There are plenty of different ways of choosing a project that inspires in later life. For some people, it’s their immediate community. For others, it’s a hobby such as music, writing or wild swimming. Perhaps you want to help people overcome a problem that you have faced, or encourage others by sharing your own experience. Or maybe, like Ebo, you want to do all of the above.
“I started from very humble beginnings,” he says of his early life in Ghana. “When I wrote my memoir*, I thought it might motivate young people from a similar background and show that, with the grace of God and hard work, you can make your way in the world.”
Now 72, Ebo has certainly carved out his own successful path
“I used to come back two or three times a year, but then my second son was having difficulty with his A-Levels and I realised I had taken my eye off the ball,” he says. “I came back and set up ‘school’ teaching him maths and physics.”
It’s a role he’s now repeating with his two grand-daughters, aged four and seven – but this time using Zoom’s whiteboard as his classroom, spending an hour with each little girl every day. “I have a copy of the same text book and if I share my screen and get them to write things on the whiteboard they think they’re teaching me! It’s fun and they get very competitive,” he says.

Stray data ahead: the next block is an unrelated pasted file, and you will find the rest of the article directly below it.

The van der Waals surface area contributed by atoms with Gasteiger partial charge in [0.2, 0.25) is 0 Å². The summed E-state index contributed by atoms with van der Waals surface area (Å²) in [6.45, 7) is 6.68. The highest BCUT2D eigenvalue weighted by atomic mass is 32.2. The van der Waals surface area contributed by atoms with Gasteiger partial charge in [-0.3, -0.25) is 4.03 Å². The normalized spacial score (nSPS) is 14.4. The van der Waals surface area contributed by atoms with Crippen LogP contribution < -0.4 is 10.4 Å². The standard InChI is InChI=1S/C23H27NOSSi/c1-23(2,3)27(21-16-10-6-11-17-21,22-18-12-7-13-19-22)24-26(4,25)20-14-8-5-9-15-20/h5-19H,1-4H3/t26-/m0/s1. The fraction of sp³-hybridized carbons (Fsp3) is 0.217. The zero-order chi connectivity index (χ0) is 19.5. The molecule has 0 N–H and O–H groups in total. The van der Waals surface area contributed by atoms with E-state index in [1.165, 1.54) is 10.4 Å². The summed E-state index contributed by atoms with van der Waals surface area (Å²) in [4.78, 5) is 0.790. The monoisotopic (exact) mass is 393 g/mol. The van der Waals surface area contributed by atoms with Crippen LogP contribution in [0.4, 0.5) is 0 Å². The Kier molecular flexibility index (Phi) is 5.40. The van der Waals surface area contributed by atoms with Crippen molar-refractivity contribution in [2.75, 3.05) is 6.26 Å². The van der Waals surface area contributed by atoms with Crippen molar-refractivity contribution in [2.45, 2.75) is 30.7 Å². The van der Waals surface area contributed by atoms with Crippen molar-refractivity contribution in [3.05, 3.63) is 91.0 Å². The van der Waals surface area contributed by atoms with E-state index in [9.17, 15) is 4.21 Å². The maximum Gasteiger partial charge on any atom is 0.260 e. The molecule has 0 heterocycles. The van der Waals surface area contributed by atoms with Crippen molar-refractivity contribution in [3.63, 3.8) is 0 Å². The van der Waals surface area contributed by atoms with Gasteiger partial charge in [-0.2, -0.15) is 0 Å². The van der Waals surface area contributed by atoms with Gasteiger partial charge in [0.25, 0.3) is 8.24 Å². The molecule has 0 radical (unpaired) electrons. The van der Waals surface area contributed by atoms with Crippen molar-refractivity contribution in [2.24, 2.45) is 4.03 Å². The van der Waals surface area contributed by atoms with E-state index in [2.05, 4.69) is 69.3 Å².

Ebo’s Ghanaian roots are really important
He’s been fundraising to fill the library at his old school in Ghana – at the last count he had helped fund 800 books for the primary school and 1,200 for the junior school. He’s also bought laptops and a projector for the students, and is proud that he’s been a part of helping these schools become some of the best in his region of the country. “My own education has brought me so far, so anything I can do to help others I try to do it,” he says.
The pandemic has sadly brought to a halt one of his favourite activities at his local Methodist church, where he acts as a lay preacher and was a regular at its Wednesday “tea & chat” group. “I make scones and banana bread, help move the tables and chairs – it’s something I love,” he says. “There are some people who don’t talk to anyone for a whole week, not even a telephone conversation. It helps a lot and I’m hoping to go back to it once the pandemic is over."
“I will continue to go back to Ghana as long as I’m able to do so,” Ebo says. “It’s wonderful to be able to make such a big difference with a small contribution.”
Dr Ofori Quaah’s memoir, My Footprints in Ghana’s Black Gold, is available on Amazon.